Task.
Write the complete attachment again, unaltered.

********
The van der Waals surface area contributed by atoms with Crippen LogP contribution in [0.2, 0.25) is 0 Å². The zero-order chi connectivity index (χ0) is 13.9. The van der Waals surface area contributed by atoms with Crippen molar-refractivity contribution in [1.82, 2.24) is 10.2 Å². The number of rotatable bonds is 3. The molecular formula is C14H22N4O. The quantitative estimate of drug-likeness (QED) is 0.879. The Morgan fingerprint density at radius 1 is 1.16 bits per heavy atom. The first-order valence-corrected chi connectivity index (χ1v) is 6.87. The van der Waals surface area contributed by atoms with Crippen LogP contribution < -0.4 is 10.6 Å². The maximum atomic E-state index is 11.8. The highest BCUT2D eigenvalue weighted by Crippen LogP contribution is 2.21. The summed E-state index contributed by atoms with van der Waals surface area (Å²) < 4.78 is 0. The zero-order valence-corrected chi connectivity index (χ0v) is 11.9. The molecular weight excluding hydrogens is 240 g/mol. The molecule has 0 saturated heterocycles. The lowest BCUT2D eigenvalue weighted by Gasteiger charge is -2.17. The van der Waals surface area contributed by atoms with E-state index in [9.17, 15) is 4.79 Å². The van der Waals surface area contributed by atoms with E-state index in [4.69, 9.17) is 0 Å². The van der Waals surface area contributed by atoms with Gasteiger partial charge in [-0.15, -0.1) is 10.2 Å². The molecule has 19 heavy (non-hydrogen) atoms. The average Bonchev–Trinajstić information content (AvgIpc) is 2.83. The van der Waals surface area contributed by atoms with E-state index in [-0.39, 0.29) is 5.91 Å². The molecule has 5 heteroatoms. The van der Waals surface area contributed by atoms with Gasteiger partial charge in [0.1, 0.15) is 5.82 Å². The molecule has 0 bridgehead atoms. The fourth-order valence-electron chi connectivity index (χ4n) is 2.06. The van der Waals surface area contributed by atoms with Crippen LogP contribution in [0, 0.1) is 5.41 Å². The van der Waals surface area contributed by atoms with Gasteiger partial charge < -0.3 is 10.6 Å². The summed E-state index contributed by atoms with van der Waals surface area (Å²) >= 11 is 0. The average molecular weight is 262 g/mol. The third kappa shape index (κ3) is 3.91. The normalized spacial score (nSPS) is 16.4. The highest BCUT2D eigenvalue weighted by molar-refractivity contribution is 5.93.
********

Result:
The van der Waals surface area contributed by atoms with Crippen LogP contribution in [0.2, 0.25) is 0 Å². The zero-order chi connectivity index (χ0) is 13.9. The van der Waals surface area contributed by atoms with Crippen molar-refractivity contribution in [1.82, 2.24) is 10.2 Å². The number of rotatable bonds is 3. The molecular formula is C14H22N4O. The quantitative estimate of drug-likeness (QED) is 0.879. The Morgan fingerprint density at radius 1 is 1.16 bits per heavy atom. The first-order valence-corrected chi connectivity index (χ1v) is 6.87. The van der Waals surface area contributed by atoms with Crippen LogP contribution < -0.4 is 10.6 Å². The maximum atomic E-state index is 11.8. The highest BCUT2D eigenvalue weighted by Crippen LogP contribution is 2.21. The summed E-state index contributed by atoms with van der Waals surface area (Å²) < 4.78 is 0. The zero-order valence-corrected chi connectivity index (χ0v) is 11.9. The molecular weight excluding hydrogens is 240 g/mol. The molecule has 0 saturated heterocycles. The lowest BCUT2D eigenvalue weighted by Gasteiger charge is -2.17. The van der Waals surface area contributed by atoms with E-state index in [9.17, 15) is 4.79 Å². The van der Waals surface area contributed by atoms with E-state index in [4.69, 9.17) is 0 Å². The van der Waals surface area contributed by atoms with Gasteiger partial charge in [-0.15, -0.1) is 10.2 Å². The molecule has 19 heavy (non-hydrogen) atoms. The average Bonchev–Trinajstić information content (AvgIpc) is 2.83. The van der Waals surface area contributed by atoms with E-state index in [-0.39, 0.29) is 5.91 Å². The molecule has 5 heteroatoms. The van der Waals surface area contributed by atoms with Gasteiger partial charge in [0.1, 0.15) is 5.82 Å². The molecule has 0 bridgehead atoms. The fourth-order valence-electron chi connectivity index (χ4n) is 2.06. The van der Waals surface area contributed by atoms with Crippen LogP contribution in [0, 0.1) is 5.41 Å². The van der Waals surface area contributed by atoms with Gasteiger partial charge < -0.3 is 10.6 Å². The summed E-state index contributed by atoms with van der Waals surface area (Å²) >= 11 is 0. The average molecular weight is 262 g/mol. The third kappa shape index (κ3) is 3.91. The normalized spacial score (nSPS) is 16.4. The highest BCUT2D eigenvalue weighted by molar-refractivity contribution is 5.93.